9ee89fc729d94679e4a4e7792a02a795Pierre Pelliers’s vineyards and orchards a few miles east of San Jose would get passed down to his five children, who later became vineyard owners and winemakers themselves, following in the Pellier’s footsteps, even through Prohibition.  The descendants of the Pellier brothers would, in fact, become one of, if not the, most famed business out of Evergreen.  The family still has living descendants in family house in the neighborhood.  They deserve their own mural in my humble opinion.

Here’s a look at the artwork I have planned for the “Pellier Contribution.” 1848

Down White Road

So, there’s a main artery of Evergreen North to South down White Road.  In fact, a couple locations I scoped out were on White Road.  One of my quests was for “White”.  Why this name for an important road?  Why on my maps from the 1850’s forward?  This was an important person back then and today.

Some of my historical references mention a C. E. White in the 1870’s and 1880’s.  Was this my Mr. White, namesake of White Road?

hb267nb0kh-FID7Turns out no.  I searched property grants and maps from the area checking for the first occurrence of the name.  That wasn’t that hard.  It was actually one of the first grants in the area and one of the first European names that occur in Evergreen.

Gold Rush - Public DomainCharles White – C. E. White’s father – came to Santa Clara Valley in the 1840’s.  Chas. White bought Rancho Pala, just Northeast of Rancho Yerba Buena.  His wife, Ellen, and children were granted the properties later on.  Rancho Pala is actually a very small part of Evergreen.  What White accomplished during his short life was incredible.  And the manner in which he died was rather fantastic as well, though I chose not to use it within my artwork.

Charles was born in 1808 in Ireland.  He came to the United States with his wife  and two kids, and crossed over land through Missouri, Oregon Trail style.

san_jose_2The White Family quickly became some of the most well liked people in the Pueblo de San Jose.  Mr. White served many years as an aclade, or magistrate, similar to a modern day judge.  Mr. White was critical part of California’s Statehood and then participated in the “Legislature of a Thousand Drinks”, which made California’s first State Capitol Pueblo de San Jose.

Charles White was also a crucial player in San Jose’s creation of downtown, by selling smaller plots and raising funds for the City treasury.  Charles White died on board Steamboat Jenny, which exploded after leaving port at Alviso in 1853.

P1300866C. E. White, a well-known businessman and orchardist, was Charles White’s son.    Through the early 1900’s.  Ellen owned Rancho Pala until she passed away in 1887.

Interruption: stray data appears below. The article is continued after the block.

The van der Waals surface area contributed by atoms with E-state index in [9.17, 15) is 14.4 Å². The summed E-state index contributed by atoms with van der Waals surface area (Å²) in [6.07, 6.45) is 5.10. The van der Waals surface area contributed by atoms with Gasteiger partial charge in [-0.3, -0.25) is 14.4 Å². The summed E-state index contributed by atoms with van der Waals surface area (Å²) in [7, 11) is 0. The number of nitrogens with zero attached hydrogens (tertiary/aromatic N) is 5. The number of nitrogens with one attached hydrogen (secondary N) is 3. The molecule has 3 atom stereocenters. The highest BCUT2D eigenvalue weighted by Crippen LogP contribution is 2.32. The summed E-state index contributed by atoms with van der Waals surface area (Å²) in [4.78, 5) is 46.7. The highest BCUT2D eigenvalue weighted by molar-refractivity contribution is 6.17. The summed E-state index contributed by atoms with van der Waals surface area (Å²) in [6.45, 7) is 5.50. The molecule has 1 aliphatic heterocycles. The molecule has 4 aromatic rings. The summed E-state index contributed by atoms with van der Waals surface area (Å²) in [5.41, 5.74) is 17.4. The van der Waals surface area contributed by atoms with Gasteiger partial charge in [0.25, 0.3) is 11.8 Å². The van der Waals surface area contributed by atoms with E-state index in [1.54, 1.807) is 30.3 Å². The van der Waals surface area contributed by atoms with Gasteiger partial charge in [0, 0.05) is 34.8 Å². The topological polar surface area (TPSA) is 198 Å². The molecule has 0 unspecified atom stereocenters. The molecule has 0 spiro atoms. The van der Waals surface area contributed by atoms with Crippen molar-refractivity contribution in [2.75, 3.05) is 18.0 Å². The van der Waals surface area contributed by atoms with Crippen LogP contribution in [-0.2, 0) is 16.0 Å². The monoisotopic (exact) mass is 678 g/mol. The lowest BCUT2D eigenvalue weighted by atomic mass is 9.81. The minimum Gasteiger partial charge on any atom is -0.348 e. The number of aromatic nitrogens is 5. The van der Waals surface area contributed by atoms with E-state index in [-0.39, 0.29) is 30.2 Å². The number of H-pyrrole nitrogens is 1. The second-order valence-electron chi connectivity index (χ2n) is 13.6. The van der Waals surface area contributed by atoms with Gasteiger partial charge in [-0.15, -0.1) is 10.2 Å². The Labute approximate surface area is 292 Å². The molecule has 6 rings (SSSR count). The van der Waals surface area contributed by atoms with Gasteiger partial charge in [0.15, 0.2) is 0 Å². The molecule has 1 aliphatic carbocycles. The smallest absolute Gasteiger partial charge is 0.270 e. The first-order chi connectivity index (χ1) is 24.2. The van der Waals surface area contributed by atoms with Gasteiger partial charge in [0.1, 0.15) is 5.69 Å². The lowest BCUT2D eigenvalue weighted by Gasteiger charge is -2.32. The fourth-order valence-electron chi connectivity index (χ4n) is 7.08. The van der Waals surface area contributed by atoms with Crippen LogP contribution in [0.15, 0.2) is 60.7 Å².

They are no known direct relatives of this branch of the White Family.  The only way I was able to verify that this was the same Charles White in all the different accounts was through another related White family.  Charles and White are both pretty popular names.  Charles White referred to in every possible configuration.




The Quest for John Tully

So, my research takes me far and wide.  A lot of it is as easy as Googling the right names and places, but not all of it.  I have a few sepia toned photos of John Tully and his wife, Rose, Irish immigrants by way of Illinois.  The Tully’s owned a considerable amount of land in Santa Clara Valley in the late 1800’s.  They left large charitable gifts.  I wanted to see if I couldn’t find a more personal tact to the Tully’s Tales.

1997300231 15823

I visited the Genealogy Museum nearby where I thought I’d find plenty applicable things.  But no.  I had entered a time warp.


This is a Microfiche something or other.  No, not for looking at little fishies.  But it’s like an original zoomy thing and a manual mouse.  It was like if a computer and a Ouija board got married.  The Microfiche was simple and intuitive to use.

But back to the Tully’s from Evergreen.  Quite a popular last name and without a middle initial, I’m a little lost.  Some references I knew were to my man, but I’m looking for pictures, not written documents.  Specifically, I’d love to find portraits of my key players.

These items and references are in a bigger museum in Sacramento, so it’s just as well.  I’m going to photograph their old residence, but it’s not in Evergreen.  I called publications and sites that referenced them in articles to request a contact, but to no avail.  The Tully trail has gone cold for now.

I may end up there at the Genealogy Museum in Sac, but I’ll have to settle for the imagery I already have for the Tully’s, pictured in the upper right with their Evergreen Eucalyptus trees on their ranch off Tully Road.  It was already an artistic piece of photography.